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Posts Tagged ‘Chatto & Windus’

Crown Teams Up with Chatto & Windus for Hogarth Fiction Imprint

Random House imprints Crown Publishing Group (U.S.) and Chatto & Windus (U.K.) will join forces in a new fiction imprint named Hogarth. U.S. publisher Molly Stern and U.K. publishing director Clara Farmer will helm the imprint.

Some of the titles on Hogarth’s inaugural list in 2012 include: I Am Forbidden by Anouk Markovits, The Watch by Joydeep Roy-Bhattacharya, The Dead Do Not Improve by Jay Caspian Kang, and The Kissing List by Stephanie Reents. All Hogarth books will be available in both print and digital formats.

Here’s more from the press release: “The new imprint is named in honour of The Hogarth Press, founded by Virginia and Leonard Woolf in 1917 from their home … In the U.S., Hogarth will publish between eight and ten fiction titles each year. In the U.K., Hogarth will publish a smaller list of titles annually, comprising books that are also published by Hogarth in the U.S..”

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What Works There Doesn’t Here, and Vice Versa

Finally, the Bookseller addresses one of my all-time favorite pet issues of the publishing world: how is it that one book can be a phenomenal success in one country but tank elsewhere – or never get published at all? Think of, say, Richard Powers selling almost 300,000 copies of THE TIME OF OUR SINGING in Germany when before his National Book Award win he was selling in staunchly midlist literary fiction numbers. Or Martina Cole being the top-selling novelist in the UK for years on end, but she hadn’t been able to get a book deal in America until only very recently. Many of these disparities have to do with lack of global appeal (Cole was thought to be a tough sell based on her very Essex-centric voice) or foreign rights agents not being pumped up enough to sell certain properties over others, or the commensurate buying foreign houses not enthusiastic enough to buy. I could go on.

Katherine Rushton focuses her piece specifically on Diane Setterfield‘s THE THIRTEENTH TALE, a big success in the US (staying on the NYT list for weeks on end) but faring far less well in the UK. 14,000 copies sold is fine for a debut novel – but not one that Orion shelled out 800,000 pounds for. So what happened? Well, the Sesalee Hensley touch helped, as did Atria‘s non-stop marketing plan (it worked to earn out the $1 million-plus advance) and the jacket cover worked gangbusters in the US but didn’t go over in the UK, but the true key may be this: publishers point to the book’s romanticized portrayal of England as the key to its raging success in the US, and say that is also precisely what let it down in the UK.

“It encapsulated England in the way that only Americans think of England. Americans love that quintessential English writing, but it is quite mannered in a way,” says the publishing director of one major house. Chatto & Windus publisher Alison Samuel liked the manuscript but thought it was out of touch with real-life England. “There are two incidences towards the end where they drink cocoa. I haven’t drunk cocoa since I was a child. That picture of cocoa-drinking England only appeals outside England.” Or as another rival publisher put it: “It was pretty terrible. There was one review which was very fair and called it a ‘gothic stew’.”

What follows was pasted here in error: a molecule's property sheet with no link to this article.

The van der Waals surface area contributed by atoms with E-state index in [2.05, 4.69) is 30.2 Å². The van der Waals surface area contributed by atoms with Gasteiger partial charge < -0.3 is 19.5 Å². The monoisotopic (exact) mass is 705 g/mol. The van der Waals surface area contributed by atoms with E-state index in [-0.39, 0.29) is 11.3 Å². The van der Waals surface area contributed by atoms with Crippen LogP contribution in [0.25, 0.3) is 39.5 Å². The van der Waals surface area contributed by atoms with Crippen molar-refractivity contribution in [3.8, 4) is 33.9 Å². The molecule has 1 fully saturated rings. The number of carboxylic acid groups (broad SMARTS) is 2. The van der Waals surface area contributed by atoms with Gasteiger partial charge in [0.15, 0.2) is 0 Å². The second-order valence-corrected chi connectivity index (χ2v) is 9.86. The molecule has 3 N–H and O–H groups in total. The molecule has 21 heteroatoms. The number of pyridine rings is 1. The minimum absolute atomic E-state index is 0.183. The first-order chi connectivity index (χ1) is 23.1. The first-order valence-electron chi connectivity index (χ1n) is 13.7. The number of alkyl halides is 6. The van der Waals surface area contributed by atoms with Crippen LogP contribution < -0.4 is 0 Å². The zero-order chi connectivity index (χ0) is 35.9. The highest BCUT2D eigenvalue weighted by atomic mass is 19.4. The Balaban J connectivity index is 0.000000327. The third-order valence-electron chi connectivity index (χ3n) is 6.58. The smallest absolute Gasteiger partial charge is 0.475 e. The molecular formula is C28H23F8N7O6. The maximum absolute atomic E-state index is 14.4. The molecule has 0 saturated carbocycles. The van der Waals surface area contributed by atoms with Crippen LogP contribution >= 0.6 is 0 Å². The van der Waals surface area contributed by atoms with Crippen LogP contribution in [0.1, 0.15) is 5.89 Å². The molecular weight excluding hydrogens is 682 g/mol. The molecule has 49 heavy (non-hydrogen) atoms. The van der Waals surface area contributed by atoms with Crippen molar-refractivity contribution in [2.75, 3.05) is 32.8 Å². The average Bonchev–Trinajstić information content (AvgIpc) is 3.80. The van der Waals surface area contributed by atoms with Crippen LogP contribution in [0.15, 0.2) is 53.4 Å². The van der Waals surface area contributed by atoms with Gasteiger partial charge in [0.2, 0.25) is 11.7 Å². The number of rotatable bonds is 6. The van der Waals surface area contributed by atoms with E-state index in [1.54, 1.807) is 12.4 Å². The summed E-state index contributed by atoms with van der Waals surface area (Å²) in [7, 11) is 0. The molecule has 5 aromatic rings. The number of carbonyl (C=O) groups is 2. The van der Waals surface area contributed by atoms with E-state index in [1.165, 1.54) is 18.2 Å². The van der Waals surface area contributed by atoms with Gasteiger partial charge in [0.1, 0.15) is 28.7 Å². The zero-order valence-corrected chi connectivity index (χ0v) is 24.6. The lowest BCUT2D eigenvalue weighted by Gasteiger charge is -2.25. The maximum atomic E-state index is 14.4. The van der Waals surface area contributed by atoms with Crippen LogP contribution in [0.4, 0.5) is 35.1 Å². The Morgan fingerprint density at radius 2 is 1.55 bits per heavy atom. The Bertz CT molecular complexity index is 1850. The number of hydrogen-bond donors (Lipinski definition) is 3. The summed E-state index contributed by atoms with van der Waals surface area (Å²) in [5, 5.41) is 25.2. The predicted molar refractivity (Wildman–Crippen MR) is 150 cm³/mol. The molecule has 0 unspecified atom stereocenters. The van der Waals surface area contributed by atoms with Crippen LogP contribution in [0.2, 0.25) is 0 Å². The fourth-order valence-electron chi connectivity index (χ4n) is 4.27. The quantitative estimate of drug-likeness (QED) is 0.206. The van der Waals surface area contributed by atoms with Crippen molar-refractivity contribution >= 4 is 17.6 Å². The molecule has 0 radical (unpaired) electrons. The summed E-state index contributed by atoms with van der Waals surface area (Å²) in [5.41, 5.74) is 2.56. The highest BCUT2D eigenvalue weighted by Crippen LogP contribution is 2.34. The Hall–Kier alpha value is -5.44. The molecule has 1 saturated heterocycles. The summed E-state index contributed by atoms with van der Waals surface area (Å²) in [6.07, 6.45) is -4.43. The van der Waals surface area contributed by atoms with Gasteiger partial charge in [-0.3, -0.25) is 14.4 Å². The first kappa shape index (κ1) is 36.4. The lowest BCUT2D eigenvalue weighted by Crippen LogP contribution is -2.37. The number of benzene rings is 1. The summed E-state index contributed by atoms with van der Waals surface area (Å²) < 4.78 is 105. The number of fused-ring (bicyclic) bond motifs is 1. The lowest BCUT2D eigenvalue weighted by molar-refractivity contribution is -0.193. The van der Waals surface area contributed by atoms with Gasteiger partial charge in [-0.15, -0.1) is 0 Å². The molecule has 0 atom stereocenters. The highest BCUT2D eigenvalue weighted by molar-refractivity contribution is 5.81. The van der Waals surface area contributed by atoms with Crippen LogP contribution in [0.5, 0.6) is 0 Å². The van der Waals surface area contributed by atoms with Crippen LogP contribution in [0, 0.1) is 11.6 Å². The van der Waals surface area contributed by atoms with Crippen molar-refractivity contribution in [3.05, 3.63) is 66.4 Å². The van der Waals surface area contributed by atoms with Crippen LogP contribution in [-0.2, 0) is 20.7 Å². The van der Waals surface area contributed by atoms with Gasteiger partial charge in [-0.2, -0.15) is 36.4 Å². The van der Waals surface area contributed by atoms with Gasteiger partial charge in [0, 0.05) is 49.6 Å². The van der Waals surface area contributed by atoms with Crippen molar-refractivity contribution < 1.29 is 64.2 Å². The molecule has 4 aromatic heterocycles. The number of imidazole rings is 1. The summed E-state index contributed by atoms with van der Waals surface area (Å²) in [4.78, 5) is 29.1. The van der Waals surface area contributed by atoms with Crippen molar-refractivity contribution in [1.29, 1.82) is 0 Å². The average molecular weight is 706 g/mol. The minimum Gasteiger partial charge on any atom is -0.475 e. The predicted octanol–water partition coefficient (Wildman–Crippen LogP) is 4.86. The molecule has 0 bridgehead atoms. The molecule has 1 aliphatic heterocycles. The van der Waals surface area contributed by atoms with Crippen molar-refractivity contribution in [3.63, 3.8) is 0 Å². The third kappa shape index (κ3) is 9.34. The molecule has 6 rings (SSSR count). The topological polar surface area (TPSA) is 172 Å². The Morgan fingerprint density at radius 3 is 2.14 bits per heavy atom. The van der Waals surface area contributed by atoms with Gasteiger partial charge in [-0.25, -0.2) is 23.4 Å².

Further down the piece really contrasts UK and American approaches, and prognosticates on the fortunes of Jonathan Littell‘s LES BIENVILLANTES, which will be out in 2008 from Chatto (UK) and HarperCollins (US): “It will do very well,” says one rival publisher. “Nazis sell.” But she predicts less of a take-up in the US. “The American [publishers] saw it as much smaller than we do because they thought it was too European, and it probably wouldn’t appeal to their Jewish audience.” Yeah, no wonder she wanted to be anonymous on that quote…

Realignment for Random House UK

In Britain, The Random House Group has announced a number of changes and promotions as part of the Group’s growth strategy as it looks to the next stage in its development. First, Board Director Richard Cable, is to develop a new publishing portfolio. In this new role he will seek out “exciting and profitable new publishing enterprises” and further announcements should be expected during the year. But the big news is that the CHA arm – which include Century, Hutchinson, William Heinemann, Arrow, Random House Audio and Random House Books – will split into an entirely separate entity from the CCV line – which comprises Jonathan Cape, Chatto & Windus, Harvill Secker, Yellow Jersey Press, Vintage and Pimlico.

CHA will be led by Susan Sandon, who is newly promoted to Managing Director. In this new role, she will report to Peter Bowron, Group Managing Director, who takes on this responsibility alongside his current portfolio. CCV will be helmed by Cable with Dan Franklin acting as publisher for the whole line.